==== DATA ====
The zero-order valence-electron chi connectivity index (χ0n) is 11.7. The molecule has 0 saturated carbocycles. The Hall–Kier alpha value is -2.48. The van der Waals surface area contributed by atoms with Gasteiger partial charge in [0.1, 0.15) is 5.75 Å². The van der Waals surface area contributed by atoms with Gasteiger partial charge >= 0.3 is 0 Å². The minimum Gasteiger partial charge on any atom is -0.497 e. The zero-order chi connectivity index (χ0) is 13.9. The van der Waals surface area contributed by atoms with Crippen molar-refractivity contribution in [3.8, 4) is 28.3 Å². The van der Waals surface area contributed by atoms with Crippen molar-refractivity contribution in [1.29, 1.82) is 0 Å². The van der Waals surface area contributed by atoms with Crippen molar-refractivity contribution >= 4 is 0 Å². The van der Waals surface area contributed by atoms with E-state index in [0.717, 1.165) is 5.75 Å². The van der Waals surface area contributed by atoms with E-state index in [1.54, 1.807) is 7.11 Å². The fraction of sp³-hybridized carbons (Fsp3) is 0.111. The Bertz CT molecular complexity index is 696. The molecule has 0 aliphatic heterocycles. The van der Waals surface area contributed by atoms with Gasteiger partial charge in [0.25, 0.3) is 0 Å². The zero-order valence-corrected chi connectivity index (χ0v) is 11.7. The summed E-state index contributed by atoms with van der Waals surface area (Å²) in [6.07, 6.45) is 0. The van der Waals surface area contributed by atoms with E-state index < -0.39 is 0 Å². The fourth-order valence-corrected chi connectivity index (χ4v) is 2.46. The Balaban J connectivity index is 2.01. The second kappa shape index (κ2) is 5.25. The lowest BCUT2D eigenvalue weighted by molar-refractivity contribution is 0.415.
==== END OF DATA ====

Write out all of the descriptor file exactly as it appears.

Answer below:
The zero-order valence-electron chi connectivity index (χ0n) is 11.7. The molecule has 0 saturated carbocycles. The Hall–Kier alpha value is -2.48. The van der Waals surface area contributed by atoms with Gasteiger partial charge in [0.1, 0.15) is 5.75 Å². The van der Waals surface area contributed by atoms with Gasteiger partial charge >= 0.3 is 0 Å². The minimum Gasteiger partial charge on any atom is -0.497 e. The zero-order chi connectivity index (χ0) is 13.9. The van der Waals surface area contributed by atoms with Crippen molar-refractivity contribution in [3.8, 4) is 28.3 Å². The van der Waals surface area contributed by atoms with Crippen molar-refractivity contribution in [1.29, 1.82) is 0 Å². The van der Waals surface area contributed by atoms with Crippen molar-refractivity contribution >= 4 is 0 Å². The van der Waals surface area contributed by atoms with E-state index in [0.717, 1.165) is 5.75 Å². The van der Waals surface area contributed by atoms with E-state index in [1.54, 1.807) is 7.11 Å². The fraction of sp³-hybridized carbons (Fsp3) is 0.111. The Bertz CT molecular complexity index is 696. The molecule has 0 aliphatic heterocycles. The van der Waals surface area contributed by atoms with Gasteiger partial charge in [0.25, 0.3) is 0 Å². The zero-order valence-corrected chi connectivity index (χ0v) is 11.7. The summed E-state index contributed by atoms with van der Waals surface area (Å²) in [6.07, 6.45) is 0. The van der Waals surface area contributed by atoms with E-state index < -0.39 is 0 Å². The fourth-order valence-corrected chi connectivity index (χ4v) is 2.46. The Balaban J connectivity index is 2.01. The second kappa shape index (κ2) is 5.25. The lowest BCUT2D eigenvalue weighted by molar-refractivity contribution is 0.415.